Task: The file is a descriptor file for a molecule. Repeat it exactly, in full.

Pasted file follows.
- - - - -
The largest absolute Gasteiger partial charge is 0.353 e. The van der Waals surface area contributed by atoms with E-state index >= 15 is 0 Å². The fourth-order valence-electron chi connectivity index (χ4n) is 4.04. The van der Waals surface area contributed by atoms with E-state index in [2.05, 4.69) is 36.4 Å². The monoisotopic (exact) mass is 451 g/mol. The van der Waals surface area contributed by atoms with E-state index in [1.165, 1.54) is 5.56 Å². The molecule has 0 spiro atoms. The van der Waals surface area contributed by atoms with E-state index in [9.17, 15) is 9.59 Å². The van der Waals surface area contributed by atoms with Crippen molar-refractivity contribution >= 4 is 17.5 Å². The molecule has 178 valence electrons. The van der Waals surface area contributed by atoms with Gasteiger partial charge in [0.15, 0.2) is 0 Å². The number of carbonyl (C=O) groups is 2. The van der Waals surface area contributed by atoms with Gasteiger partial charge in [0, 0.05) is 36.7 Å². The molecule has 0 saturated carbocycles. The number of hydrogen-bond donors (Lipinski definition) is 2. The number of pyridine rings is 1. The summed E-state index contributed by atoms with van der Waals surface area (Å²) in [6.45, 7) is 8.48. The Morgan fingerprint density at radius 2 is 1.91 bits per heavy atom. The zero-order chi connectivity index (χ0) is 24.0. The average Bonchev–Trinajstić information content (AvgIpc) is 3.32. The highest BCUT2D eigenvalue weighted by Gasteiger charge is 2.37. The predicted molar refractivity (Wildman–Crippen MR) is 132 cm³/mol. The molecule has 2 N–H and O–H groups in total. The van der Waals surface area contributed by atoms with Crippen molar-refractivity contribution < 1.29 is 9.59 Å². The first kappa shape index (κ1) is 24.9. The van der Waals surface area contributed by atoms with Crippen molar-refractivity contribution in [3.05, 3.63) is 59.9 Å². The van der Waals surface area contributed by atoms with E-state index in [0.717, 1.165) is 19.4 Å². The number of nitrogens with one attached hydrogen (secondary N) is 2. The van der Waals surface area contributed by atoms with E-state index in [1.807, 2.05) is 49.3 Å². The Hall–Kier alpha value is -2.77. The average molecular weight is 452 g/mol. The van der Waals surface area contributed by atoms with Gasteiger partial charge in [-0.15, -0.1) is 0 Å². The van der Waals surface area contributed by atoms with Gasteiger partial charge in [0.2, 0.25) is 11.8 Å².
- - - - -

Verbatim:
The largest absolute Gasteiger partial charge is 0.353 e. The van der Waals surface area contributed by atoms with E-state index >= 15 is 0 Å². The fourth-order valence-electron chi connectivity index (χ4n) is 4.04. The van der Waals surface area contributed by atoms with E-state index in [2.05, 4.69) is 36.4 Å². The monoisotopic (exact) mass is 451 g/mol. The van der Waals surface area contributed by atoms with E-state index in [1.165, 1.54) is 5.56 Å². The molecule has 0 spiro atoms. The van der Waals surface area contributed by atoms with E-state index in [9.17, 15) is 9.59 Å². The van der Waals surface area contributed by atoms with Crippen molar-refractivity contribution >= 4 is 17.5 Å². The molecule has 178 valence electrons. The van der Waals surface area contributed by atoms with Gasteiger partial charge in [0.15, 0.2) is 0 Å². The number of carbonyl (C=O) groups is 2. The van der Waals surface area contributed by atoms with Gasteiger partial charge in [0, 0.05) is 36.7 Å². The molecule has 0 saturated carbocycles. The number of hydrogen-bond donors (Lipinski definition) is 2. The number of pyridine rings is 1. The summed E-state index contributed by atoms with van der Waals surface area (Å²) in [6.45, 7) is 8.48. The Morgan fingerprint density at radius 2 is 1.91 bits per heavy atom. The zero-order chi connectivity index (χ0) is 24.0. The average Bonchev–Trinajstić information content (AvgIpc) is 3.32. The highest BCUT2D eigenvalue weighted by Gasteiger charge is 2.37. The predicted molar refractivity (Wildman–Crippen MR) is 132 cm³/mol. The molecule has 2 N–H and O–H groups in total. The van der Waals surface area contributed by atoms with Crippen molar-refractivity contribution < 1.29 is 9.59 Å². The first kappa shape index (κ1) is 24.9. The van der Waals surface area contributed by atoms with Crippen molar-refractivity contribution in [3.05, 3.63) is 59.9 Å². The van der Waals surface area contributed by atoms with E-state index in [0.717, 1.165) is 19.4 Å². The number of nitrogens with one attached hydrogen (secondary N) is 2. The van der Waals surface area contributed by atoms with E-state index in [1.807, 2.05) is 49.3 Å². The Hall–Kier alpha value is -2.77. The average molecular weight is 452 g/mol. The van der Waals surface area contributed by atoms with Gasteiger partial charge in [-0.15, -0.1) is 0 Å². The van der Waals surface area contributed by atoms with Gasteiger partial charge in [0.2, 0.25) is 11.8 Å².